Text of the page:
In Australia, private label is such a specialist segment that it even has its own industry association. The Private Label Manufacturers Association has supplier and retailer members and meets regularly to discuss issues and trends facing the segment.
The category split
When asked what categories from a list the respondents shop for, private label milk scored highest with 20 per cent of consumers continuing the trend towards saving money at the register. Milk is, in fact, cheaper than petrol, in spite of recent lower pump prices, at $1 per litre for Coles and Woolworths products.
Dry grocery came in second in terms of products most purchased by private label shoppers, with sugar and flour prominent in the nominated items.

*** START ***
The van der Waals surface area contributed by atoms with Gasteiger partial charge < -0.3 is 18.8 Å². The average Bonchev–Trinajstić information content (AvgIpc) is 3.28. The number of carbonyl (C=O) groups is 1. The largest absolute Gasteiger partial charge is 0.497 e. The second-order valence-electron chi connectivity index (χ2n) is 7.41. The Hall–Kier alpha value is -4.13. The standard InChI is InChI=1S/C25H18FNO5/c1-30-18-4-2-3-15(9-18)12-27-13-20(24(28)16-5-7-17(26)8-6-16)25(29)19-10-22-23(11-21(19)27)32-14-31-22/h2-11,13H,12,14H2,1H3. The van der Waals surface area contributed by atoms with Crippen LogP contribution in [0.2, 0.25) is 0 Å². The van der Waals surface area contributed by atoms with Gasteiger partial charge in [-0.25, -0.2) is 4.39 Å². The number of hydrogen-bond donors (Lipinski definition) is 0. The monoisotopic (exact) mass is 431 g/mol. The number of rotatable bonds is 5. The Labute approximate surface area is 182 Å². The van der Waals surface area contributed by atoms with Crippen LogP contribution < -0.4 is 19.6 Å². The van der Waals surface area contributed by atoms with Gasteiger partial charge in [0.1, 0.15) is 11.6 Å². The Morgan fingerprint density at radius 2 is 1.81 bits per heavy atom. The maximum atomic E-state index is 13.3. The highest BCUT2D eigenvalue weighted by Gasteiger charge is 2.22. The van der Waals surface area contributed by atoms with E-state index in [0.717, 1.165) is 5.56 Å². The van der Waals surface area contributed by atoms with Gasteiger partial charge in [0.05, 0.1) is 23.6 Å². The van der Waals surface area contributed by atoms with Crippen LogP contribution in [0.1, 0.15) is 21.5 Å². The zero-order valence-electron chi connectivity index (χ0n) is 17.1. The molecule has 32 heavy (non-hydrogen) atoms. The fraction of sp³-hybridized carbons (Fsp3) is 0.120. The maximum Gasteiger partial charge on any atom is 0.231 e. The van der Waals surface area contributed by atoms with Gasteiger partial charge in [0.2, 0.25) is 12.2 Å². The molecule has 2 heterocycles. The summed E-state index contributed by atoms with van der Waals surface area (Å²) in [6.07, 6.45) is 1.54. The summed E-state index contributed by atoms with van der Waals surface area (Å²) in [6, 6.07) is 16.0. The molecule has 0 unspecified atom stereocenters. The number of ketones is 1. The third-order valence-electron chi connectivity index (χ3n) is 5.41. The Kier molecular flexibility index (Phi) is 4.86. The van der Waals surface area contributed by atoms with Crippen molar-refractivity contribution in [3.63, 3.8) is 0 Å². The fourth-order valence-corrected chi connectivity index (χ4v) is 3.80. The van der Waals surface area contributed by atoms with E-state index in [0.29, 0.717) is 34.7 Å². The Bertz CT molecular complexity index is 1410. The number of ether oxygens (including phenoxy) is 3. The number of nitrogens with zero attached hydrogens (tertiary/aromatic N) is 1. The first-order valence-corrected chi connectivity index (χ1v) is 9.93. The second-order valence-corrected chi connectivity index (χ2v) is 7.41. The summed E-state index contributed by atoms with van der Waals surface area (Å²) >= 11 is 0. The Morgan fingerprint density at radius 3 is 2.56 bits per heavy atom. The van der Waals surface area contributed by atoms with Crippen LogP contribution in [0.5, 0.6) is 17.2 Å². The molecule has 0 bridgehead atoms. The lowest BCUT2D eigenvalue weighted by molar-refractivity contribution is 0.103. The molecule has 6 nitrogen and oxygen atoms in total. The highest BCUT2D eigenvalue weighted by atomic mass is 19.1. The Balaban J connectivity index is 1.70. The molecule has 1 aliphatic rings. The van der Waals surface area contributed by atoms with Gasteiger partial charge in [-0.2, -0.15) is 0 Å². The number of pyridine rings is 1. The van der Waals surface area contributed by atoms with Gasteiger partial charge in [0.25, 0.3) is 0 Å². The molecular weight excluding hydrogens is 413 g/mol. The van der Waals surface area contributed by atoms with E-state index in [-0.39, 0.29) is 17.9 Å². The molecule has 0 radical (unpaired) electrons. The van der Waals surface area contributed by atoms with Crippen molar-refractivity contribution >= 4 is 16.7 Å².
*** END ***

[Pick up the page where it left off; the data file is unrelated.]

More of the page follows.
Interestingly, when it comes to ordinary old flour, a kitchen staple, specialist brands and products with a specific purpose help keep brand share from falling further.
Eggs are another category where private label has a significant share. Retailers have pushed the profile of their own products as they move to cage-free and more organic ranging.
Conversely, in the cereal category, a high 40 per cent of shoppers always buy brands. This segment is ripe for erosion of brand share as more lookalike products under the retailers’ brands mimic the brand leader in various sub-categories.
For confirmed confectionery fanciers, a wide choice of brands is available and, again, retailers have mimicked popular lines in their ‘share packs’. Notable knock-offs include versions of Mini Mars Bars, Twix and Snickers. In spite of the selection available under retailers’ own brands, 37 per cent of shoppers buy only national brands.
Butter is butter, right? More than a third of consumers have a preference for a branded butter or margarine compared with a private label offer, with just 12 per cent always buying house brands.